On the surface it looks so simple
Get from a to b.
Yet climbing is an incredibly complex sport, some master it faster than others but there is only one true way to achieve what's possible for you. You'll have to commit and work hard, no matter how much natural talent you have - but you'll also have to go about it in a very specific way. Climbing is based around building blocks; technique, flexibilty, strength - contact strength, static strength, finger strength, core strength, dynamic power. Each one of those can be broken down further, analyzed and trained to help you improve. You have to build steadily on each.
The more you build, the stronger and better a climber you become.
There is a problem though, if you're not careful while you're building these strengths you can easily create weaknesses. Each one layered upon another, ultimately creating instability in your body. I've trained exceptionally hard in the past and with it my body became out of balance. Years of surfing has helped somewhat, but when I woke two days ago with an elbow sore to the touch I knew those many years of training had created weaknesses which were now coming back to haunt me.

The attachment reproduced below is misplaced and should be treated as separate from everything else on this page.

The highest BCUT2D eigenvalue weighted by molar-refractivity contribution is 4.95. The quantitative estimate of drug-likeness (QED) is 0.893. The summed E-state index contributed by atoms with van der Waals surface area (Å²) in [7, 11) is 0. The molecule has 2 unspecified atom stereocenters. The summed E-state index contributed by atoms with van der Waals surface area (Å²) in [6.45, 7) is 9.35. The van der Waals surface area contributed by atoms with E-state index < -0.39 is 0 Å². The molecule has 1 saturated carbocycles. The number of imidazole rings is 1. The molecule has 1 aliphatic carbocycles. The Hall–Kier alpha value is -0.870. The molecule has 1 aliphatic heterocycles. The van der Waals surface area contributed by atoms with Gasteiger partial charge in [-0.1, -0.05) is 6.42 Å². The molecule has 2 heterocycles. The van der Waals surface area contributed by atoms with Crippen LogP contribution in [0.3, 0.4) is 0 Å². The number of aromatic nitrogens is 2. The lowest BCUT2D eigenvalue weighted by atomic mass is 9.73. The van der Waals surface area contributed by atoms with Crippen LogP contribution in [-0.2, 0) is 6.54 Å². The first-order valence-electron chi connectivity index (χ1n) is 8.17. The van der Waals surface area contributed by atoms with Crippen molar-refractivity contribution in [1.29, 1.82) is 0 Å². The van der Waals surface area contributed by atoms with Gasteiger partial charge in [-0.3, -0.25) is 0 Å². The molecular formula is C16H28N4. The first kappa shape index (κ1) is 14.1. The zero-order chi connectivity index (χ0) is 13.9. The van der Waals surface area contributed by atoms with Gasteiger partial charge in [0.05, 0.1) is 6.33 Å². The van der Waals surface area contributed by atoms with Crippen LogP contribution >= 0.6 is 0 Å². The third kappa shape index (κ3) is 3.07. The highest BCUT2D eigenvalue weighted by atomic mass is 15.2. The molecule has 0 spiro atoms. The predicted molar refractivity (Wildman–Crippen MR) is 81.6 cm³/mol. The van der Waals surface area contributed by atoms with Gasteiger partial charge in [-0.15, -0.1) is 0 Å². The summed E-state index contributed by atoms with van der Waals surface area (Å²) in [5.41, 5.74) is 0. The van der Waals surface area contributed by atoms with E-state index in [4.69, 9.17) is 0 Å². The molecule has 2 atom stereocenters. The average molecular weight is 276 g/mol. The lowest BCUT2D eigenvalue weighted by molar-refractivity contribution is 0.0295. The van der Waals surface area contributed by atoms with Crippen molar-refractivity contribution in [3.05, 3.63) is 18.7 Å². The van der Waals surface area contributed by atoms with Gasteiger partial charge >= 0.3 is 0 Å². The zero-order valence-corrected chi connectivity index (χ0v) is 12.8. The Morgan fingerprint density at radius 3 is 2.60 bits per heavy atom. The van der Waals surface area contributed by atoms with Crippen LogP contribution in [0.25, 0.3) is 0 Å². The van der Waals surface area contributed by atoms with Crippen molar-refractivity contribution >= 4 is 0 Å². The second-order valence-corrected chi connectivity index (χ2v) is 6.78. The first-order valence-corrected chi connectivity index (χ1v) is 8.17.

Luckily for me one of my former training partners from the UK is an exceptional physio and sat down with me last night for a Skype session to diagnose my problem and explain the exercises I would need to help bring me back into balance. In my experience it's very hard to find a great physio that understands training, climbing and the issues it brings. Huffy fortunately is an underground British climbing beast, knows his training, and also knows the history of my body's strengths and ultimately weaknesses. It's the nerve in my elbow and it's caused by tension in the muscles in my back. I'm now on the road to recovery, working on my rehab and training in ways he set out which won't make the problem worse.
I can't look at this as a setback on my road back to fitness, I see it as a new building block - one which will ultimately make me stronger in the end.